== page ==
Transnational oil and gas pipelines form the contour lines of the geopolitics of the 21st century. In the coming months, Jordan is likely to make irreversible decisions regarding its energy future.
By Gal Luft

Jordan is facing a full-blown energy crisis. Its electricity demand is expected to double by 2020, yet, being heavily dependent on Egyptian natural gas for its electricity generation, its power system can barely supply its current needs. The country has been deeply affected by the repeated explosions caused over the past year by saboteurs in Sinai on the natural-gas pipeline there. These disruptions, though most likely directed at Israel, another purchaser of Egyptian natural gas, have already caused severe economic damage to the struggling Jordanian economy. According to Jordanian energy expert Ahmed Al-Azzam, switching to more expensive fuels, such as diesel and heavy fuel oil, would cost the kingdom more than $1.7 billion per year – around 4 percent of the country’s gross domestic product.

This predicament has not escaped the eyes of the Middle East’s natural gas giants, Iran and Qatar, both concerned, each for its own reasons, about the likely fall of the Syrian Ba’ath regime. For Iran, the loss of Syria as a regional ally and a land bridge to Lebanon would be a serious strategic setback. In preparation for such a contingency, Iran has been exploring ways to increase its presence and influence in the neighboring Hashemite kingdom in the hope of penetrating the West Bank via Islamist proxies, and furthering the encirclement of Israel. Tehran has therefore been courting Jordan since last summer, offering Amman to build a pipeline to carry Iranian gas there via Turkey or Iraq.

For Qatar, Jordan could serve a different purpose: becoming the next permanent home of Hamas’ leadership, which recently left Syria. Qatar has long been a staunch political and financial supporter of Hamas and played an important role in the organization’s takeover of the Gaza Strip in 2007. Last week, Qatar offered to award Jordan with natural gas in exchange for sheltering Hamas, and this week a Jordanian delegation visited Doha to discuss this option, which requires construction of a liquefied natural gas (LNG ) terminal off Jordan’s Red Sea port of Aqaba.

The presence in Amman of either Iranian or Hamas elements would undermine American and Israeli interests. More important, over time, such developments could destabilize the Jordanian regime which, as it is, confronts considerable challenges at home.

A simple, yet seminal, decision by Israel and Jordan could solve Jordan’s energy dilemma, eliminating the need to barter its future for either Iranian or Qatari gas. Israel’s recent discovery of several vast reserves of natural gas in the Eastern Mediterranean means it will soon be in a position to export gas to Jordan and thus boost bilateral economic relations. The construction of a Trans-Jordan pipeline connecting Israel and Jordan would be far less expensive and faster to build than any of the other proposals currently contemplated by Israel for marketing its gas by transporting it to Asia or piping it to Europe through an undersea export pipeline.

Three potential routes exist for the construction of a Trans-Jordan pipeline. One is a 35-km.-long northern corridor that would connect the northern part of Israel’s existing gas pipeline network to Irbid in northern Jordan, and from there to Amman. Alternately the pipeline could run through the West Bank. This would create the opportunity for Israel to provide gas to the Palestinian Authority as well, which would further develop its economy and create a new and mutually beneficial dimension to the Palestinian-Israeli relationship. The third option is for the pipe to run south of the Dead Sea and north to Amman.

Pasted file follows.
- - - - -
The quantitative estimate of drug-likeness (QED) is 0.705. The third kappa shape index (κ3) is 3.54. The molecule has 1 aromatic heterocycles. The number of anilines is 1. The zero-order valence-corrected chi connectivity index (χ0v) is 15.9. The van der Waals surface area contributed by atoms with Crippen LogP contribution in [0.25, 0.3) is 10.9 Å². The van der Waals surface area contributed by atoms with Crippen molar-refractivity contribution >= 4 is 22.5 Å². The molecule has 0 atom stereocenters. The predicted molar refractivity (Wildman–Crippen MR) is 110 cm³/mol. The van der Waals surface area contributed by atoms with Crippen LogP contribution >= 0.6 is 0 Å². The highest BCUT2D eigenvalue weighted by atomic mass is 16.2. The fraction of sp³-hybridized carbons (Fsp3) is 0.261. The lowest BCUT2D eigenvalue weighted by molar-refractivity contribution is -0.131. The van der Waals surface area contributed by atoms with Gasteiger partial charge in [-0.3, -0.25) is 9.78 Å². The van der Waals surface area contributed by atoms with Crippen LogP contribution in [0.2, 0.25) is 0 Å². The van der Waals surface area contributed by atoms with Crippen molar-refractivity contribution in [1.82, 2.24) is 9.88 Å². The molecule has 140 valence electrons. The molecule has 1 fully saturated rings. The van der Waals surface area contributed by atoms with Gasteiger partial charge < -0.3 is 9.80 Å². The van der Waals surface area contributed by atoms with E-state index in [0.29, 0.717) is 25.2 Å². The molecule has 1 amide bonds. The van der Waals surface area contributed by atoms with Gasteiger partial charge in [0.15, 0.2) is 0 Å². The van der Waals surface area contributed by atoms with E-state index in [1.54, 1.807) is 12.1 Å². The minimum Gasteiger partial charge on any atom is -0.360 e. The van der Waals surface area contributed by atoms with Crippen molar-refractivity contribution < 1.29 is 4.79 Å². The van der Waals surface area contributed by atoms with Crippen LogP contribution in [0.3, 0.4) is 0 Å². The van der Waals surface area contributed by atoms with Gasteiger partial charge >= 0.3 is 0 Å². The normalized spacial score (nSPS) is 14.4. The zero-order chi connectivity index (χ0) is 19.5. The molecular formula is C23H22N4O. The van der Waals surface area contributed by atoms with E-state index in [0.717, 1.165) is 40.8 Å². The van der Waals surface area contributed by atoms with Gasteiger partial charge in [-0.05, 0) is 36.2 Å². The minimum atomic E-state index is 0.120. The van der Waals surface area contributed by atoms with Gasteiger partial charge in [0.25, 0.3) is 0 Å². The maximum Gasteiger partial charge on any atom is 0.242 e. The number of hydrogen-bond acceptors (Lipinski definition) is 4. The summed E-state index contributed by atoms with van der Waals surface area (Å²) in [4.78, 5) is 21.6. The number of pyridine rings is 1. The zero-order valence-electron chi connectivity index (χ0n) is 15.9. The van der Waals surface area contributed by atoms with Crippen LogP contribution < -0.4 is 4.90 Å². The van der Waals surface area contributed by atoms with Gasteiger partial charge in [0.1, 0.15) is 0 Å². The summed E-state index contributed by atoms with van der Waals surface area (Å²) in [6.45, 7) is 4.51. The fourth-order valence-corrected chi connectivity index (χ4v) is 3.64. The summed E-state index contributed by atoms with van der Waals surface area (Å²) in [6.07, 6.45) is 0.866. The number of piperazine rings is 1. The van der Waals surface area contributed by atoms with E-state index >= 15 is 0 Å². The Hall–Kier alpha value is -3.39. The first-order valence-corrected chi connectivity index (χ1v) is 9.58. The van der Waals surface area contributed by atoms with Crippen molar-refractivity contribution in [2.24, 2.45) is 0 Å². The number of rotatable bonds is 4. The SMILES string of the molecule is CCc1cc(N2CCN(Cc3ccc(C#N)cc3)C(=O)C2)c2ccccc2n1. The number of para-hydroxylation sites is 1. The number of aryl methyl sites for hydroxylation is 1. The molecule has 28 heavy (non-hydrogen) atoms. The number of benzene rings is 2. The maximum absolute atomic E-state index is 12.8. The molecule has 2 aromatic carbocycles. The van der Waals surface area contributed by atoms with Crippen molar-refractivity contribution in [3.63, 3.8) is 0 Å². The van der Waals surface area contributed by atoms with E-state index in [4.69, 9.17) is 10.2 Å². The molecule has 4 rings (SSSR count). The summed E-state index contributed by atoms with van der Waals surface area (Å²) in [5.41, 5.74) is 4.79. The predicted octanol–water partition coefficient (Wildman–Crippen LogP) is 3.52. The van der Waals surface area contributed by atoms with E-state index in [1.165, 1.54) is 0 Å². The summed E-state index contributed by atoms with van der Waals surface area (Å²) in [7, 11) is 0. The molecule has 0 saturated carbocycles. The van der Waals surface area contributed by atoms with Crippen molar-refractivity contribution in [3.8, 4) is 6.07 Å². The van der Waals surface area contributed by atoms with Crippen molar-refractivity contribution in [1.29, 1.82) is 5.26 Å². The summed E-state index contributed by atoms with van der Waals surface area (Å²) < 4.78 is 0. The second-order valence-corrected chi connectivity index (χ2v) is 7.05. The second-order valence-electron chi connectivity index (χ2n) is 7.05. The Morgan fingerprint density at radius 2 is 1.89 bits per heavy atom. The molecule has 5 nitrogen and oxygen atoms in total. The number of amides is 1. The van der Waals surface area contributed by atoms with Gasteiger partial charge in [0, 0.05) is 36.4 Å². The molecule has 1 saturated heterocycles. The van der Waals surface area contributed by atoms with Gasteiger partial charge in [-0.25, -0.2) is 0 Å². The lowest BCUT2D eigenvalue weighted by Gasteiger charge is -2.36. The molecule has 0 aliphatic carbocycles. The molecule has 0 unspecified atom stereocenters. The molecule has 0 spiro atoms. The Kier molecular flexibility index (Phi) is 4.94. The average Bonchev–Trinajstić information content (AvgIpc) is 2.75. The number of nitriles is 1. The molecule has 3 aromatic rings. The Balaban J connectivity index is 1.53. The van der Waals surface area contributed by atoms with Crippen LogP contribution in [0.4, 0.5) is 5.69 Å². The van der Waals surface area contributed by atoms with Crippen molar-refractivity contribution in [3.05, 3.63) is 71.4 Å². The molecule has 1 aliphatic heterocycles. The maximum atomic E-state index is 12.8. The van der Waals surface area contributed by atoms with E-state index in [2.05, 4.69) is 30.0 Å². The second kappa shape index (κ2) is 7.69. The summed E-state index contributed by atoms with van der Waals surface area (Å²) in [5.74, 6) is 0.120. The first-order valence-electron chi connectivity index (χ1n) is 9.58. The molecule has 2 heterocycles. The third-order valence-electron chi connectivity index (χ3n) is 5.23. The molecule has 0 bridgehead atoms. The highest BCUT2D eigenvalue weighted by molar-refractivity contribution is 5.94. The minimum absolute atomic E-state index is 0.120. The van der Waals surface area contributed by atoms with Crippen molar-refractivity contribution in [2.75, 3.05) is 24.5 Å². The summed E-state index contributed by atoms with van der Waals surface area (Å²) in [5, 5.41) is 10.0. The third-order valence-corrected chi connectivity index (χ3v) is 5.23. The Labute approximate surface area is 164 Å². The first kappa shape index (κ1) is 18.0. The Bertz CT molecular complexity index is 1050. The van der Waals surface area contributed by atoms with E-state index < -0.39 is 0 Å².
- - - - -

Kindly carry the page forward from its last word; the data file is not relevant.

Any of those options would require far less investment and engineering genius than laying a deep undersea pipeline to Europe on the forbidding terrain of the East Mediterranean sea floor.

Around the world, transnational oil and gas pipelines form the contour lines of the geopolitics of the 21st century. Such projects create mutual economic dependencies and contribute to regional integration and stability. A pipeline connecting Israel and Jordan would do just that. Israel is in a unique position to succeed Egypt as the region’s main energy supplier, while Jordan can become an “energy land bridge,” connecting Israel with the markets of Lebanon, Egypt and Syria, which are already interconnected through the Arab Gas Pipeline. With the recent changes in Egypt, these markets need a reliable, long-term supplier – a role Israel can now play should the Trans-Jordan pipeline be built.

In the coming months, Jordan is likely to make irreversible decisions regarding its energy future. Under consideration are the Aqaba LNG terminal, piped gas from its eastern neighbors and even nuclear power. Unfortunately, the Trans-Jordan pipeline is not currently on its menu of options.

Israel, for its part, has also failed to recognize the potential of this option. A joint ministerial committee tasked with forging a national natural-gas strategy by the end of February is torn between those who call to retain all the surplus gas at home for future domestic use, and those who wish to see Israel in the big league of world gas exporters, competing with Russia, Qatar and the like over access to the giant European and Asian markets.

Between those two doctrines lies a perfect, yet largely unnoticed, middle ground: a relatively small market, several kilometers of steel pipe, and a once-in-a-generation opportunity for Jordan and Israel to solidify their fragile peace. But like two ships that pass in the night, Israel and Jordan seem to be sailing toward their energy future without realizing that they may be the most natural solution to each other’s needs.

Gal Luft is executive director of the Washington, D.C.-based Institute for the Analysis of Global Security.